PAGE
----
Seeming to give tacit support to Iran's involvement in the war against IS while seeming to do the same for Jabhat al-Nusra's takeover of resistance to the Syrian government in the north despite Jabhat al-Nusra's overt AQ connections furthers amerika's number 1 priority in the ME.

It is worth noting that the Iranian support, just like the Jabhat al-Nusra 'blind eye' has been 'under the table' and that at no stage ha anys amerikan official said anything nice or placating about either 'team'.
Oblamblam could turn around and blow the beejesus outta either mob without anyone being able to show that amerika had resiled from calling either a deadly enemy.

The real point of current amerikan foreign policy is to ensure that arab speaking people remain bitterly divided - preferably in open warfare with each other.

This policy has thus far been successful from libya through egypt and across to Syria then Iraq.

The euros may be pissed because they still haven't got their grasping paws on that sweet Libyan crude but as far is amerika is concerned leaving that liquid gold in the ground right now is a good thing. Amerika doesn't need the oil yet and won't for a decade or two so better to leave it alone and ensure that Arab people remain divided, in conflict and impoverished.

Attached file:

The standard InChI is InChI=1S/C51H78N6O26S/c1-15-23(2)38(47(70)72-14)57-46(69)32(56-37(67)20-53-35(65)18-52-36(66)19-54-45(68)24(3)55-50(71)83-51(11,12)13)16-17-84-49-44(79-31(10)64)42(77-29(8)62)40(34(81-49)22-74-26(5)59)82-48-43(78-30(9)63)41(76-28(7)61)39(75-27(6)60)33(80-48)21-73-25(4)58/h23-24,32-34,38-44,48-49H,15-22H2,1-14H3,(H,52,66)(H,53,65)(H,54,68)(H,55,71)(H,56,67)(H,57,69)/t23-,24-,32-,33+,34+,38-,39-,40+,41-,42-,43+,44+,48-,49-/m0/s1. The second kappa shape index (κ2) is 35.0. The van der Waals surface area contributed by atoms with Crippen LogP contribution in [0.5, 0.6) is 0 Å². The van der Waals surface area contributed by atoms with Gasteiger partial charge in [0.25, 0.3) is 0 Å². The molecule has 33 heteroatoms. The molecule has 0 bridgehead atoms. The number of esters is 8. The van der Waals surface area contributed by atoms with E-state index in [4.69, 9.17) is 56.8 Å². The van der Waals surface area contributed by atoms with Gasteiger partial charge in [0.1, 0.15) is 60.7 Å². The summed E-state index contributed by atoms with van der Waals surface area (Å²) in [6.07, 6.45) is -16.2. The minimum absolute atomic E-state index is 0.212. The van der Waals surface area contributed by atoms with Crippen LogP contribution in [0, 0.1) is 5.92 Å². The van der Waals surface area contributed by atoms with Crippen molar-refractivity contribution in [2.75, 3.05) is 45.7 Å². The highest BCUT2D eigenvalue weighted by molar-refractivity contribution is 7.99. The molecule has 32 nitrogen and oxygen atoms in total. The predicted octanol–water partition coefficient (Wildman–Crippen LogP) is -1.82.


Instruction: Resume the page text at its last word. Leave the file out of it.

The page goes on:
Israeli and amerikan foreign policy objectives are easy to achieve as long as Arabs would rather fight each other than the zionists.

The same goes for amerika's 'allies' in the ME, e.g. Saudi Arabia and Qatar and the execrable Sisi of Egypt the man who applauds the zionist rape of Gaza as a drunk would applaud a the rape of a stripper by the groom at an amerikan 'stag party'.

As long as the citizens of these nations fight shia on sunni, Arab citizen's dislike of current fascist regimes in Saudi, Qatar and Egypt, fades into the background.

See today where Prez Assad is claiming that his airforce killed Jabhat al-Nusra's leader.

Yet it is probable that an amerikan drone actually did the business amerika is happy to let President Assad take credit so as not to upset either the Sunni camp or house republicans.

This is how Arabs are being played when they badly need to use their heads and recognise the true enemy.

Posted by: Debs is dead | Mar 6 2015 3:48 utc | 55

Are you seeing the revival of the Moslem Brotherhood?